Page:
President Muhammadu Buhari on October 25 assented to the Bill establishing the North East Development Commission which was conceived, drafted and sponsored by Speaker of the House of Representatives, Yakubu Dogara. In this interview, the Speaker commended the President and warned the elite of the insurgency-ravaged region against squandering the opportunities offered for the rehabilitation of the region by the commission. Excerpts:
Question: As sponsor of the North East Development Commission Bill, which has been signed into law by the President, is this a dream come true for you?
Answer: First of all, I will start by extending our sympathies, that is, of members of the House of Representatives as well as those of members of our own caucus, over this very deadly crisis that has bedevilled our own section of this dear country. Let me also thank the press for their effort in highlighting the crisis and the security agencies for the very extraordinary sacrifices put in place in order to restore some sanity in our region.
For us who are sons of the North-east, we know our history very well, so we appreciate this gesture and we will not take it lightly. I commend His Excellency, Mr. President for signing the Bill into law. As I said before, this shows the level of the President’s sensitivity to the plight of the highly-traumatised people of the North East.
Question: What informed your decision to push for the creation of the NEDC?
Answer: From day one when we started meeting, our thinking was how do we ensure that whatever policies that are developed by government that are aimed at tackling the myriads of challenges facing us as a zone are policies that will survive whoever is formulating them. So it became clear to us that if we leave everything at the level of policies, granted that today we have a president that supports, loves and likes our people, chances are that he will not continue to be there forever. Not even chances; that is the reality.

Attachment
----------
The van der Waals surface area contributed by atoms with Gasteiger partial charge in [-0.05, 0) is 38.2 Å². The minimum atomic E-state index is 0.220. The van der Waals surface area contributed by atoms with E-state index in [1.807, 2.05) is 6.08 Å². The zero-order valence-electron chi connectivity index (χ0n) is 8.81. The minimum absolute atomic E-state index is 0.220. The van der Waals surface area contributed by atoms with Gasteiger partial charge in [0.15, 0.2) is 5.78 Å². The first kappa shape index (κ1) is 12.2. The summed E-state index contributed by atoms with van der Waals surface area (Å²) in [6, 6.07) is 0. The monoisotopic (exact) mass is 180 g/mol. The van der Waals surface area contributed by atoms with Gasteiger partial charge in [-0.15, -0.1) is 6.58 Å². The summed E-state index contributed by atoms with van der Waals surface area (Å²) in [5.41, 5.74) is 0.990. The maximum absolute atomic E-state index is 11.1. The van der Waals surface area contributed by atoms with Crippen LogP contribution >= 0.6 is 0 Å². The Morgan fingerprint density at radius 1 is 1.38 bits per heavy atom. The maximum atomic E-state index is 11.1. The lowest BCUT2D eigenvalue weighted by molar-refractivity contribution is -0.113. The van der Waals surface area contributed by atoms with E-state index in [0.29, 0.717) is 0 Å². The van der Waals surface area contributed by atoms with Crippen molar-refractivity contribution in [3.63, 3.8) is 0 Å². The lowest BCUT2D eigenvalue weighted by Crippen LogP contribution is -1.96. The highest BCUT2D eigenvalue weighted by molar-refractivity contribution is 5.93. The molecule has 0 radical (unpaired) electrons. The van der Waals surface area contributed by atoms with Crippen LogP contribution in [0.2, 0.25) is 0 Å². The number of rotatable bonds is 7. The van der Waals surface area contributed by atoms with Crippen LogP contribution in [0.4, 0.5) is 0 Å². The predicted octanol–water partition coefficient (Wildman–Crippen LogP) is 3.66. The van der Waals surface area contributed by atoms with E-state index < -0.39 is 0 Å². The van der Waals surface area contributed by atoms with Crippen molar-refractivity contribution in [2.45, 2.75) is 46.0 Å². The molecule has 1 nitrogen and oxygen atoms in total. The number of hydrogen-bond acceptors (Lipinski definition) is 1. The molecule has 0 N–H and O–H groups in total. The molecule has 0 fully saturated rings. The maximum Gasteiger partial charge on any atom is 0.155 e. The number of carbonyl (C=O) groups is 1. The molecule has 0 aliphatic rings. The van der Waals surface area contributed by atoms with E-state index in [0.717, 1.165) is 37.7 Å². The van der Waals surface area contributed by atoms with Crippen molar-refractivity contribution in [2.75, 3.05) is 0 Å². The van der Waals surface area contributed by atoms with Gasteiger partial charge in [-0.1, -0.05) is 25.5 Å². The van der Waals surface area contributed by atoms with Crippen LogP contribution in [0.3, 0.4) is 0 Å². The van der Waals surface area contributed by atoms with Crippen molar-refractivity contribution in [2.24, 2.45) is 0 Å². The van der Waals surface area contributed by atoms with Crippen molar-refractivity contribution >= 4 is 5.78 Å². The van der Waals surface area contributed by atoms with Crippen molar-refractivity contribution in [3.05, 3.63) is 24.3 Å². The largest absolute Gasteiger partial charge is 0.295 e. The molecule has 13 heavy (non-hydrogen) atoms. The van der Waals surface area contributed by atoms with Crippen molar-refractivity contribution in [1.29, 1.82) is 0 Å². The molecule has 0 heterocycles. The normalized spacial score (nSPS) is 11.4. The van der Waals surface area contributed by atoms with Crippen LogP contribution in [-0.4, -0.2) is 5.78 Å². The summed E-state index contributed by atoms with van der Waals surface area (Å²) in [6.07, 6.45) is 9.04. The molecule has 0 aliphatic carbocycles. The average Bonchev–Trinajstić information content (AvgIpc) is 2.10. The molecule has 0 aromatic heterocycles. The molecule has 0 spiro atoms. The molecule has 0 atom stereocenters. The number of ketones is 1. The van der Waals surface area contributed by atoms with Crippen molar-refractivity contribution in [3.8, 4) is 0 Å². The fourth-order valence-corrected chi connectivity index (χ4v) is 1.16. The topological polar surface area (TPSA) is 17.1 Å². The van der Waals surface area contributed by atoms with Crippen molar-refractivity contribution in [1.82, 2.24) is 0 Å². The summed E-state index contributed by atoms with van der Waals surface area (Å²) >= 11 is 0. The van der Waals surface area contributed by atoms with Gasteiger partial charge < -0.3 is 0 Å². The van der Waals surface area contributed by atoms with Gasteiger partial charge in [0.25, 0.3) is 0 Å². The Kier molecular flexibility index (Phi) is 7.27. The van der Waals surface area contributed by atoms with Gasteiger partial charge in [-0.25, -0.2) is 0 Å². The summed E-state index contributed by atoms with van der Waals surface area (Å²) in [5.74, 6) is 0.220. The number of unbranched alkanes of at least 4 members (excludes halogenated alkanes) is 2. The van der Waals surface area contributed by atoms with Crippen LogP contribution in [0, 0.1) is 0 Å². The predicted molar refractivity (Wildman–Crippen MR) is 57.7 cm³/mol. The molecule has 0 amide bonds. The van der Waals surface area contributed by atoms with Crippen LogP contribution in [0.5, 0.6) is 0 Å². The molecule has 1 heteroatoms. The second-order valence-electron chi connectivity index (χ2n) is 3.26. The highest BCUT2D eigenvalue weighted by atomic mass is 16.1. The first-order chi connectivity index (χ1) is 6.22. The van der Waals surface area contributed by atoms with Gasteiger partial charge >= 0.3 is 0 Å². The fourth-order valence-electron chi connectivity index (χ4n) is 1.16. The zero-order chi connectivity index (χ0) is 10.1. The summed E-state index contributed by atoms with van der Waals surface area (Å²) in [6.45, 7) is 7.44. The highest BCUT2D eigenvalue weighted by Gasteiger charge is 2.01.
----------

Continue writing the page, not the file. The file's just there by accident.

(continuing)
Question: Will you say that this is the end of the insurgency and the beginning of a new era?
Answer: As a matter of fact, the heat was becoming very close to our section of the North-east, if not for the timely intervention that was brought, owing to the change of government in this country, and then they were able to put these insurgents on their backtrack.
With this progress made, some have said Boko Haram has been degraded, decapitated; some have said that they have even been defeated. But whatever the situation is, the most important thing is for our people to go back to where they belong. And then, for them to get hope in the environment where God has given us, so that they can continue to contend with destiny of life. That is what is important.
The debate shouldn’t be about the degrading and decapitating of Boko Haram, but about the survivors, the IDPs and then rebuilding these communities, hopes that were shattered on account of terrorism.
Question: Some have argued that the insurgency was caused by prolonged years of neglect and marginalization of the North-east, which Senator Bukar Abba Ibrahim once said began since 1960s. Do you agree with this assertion?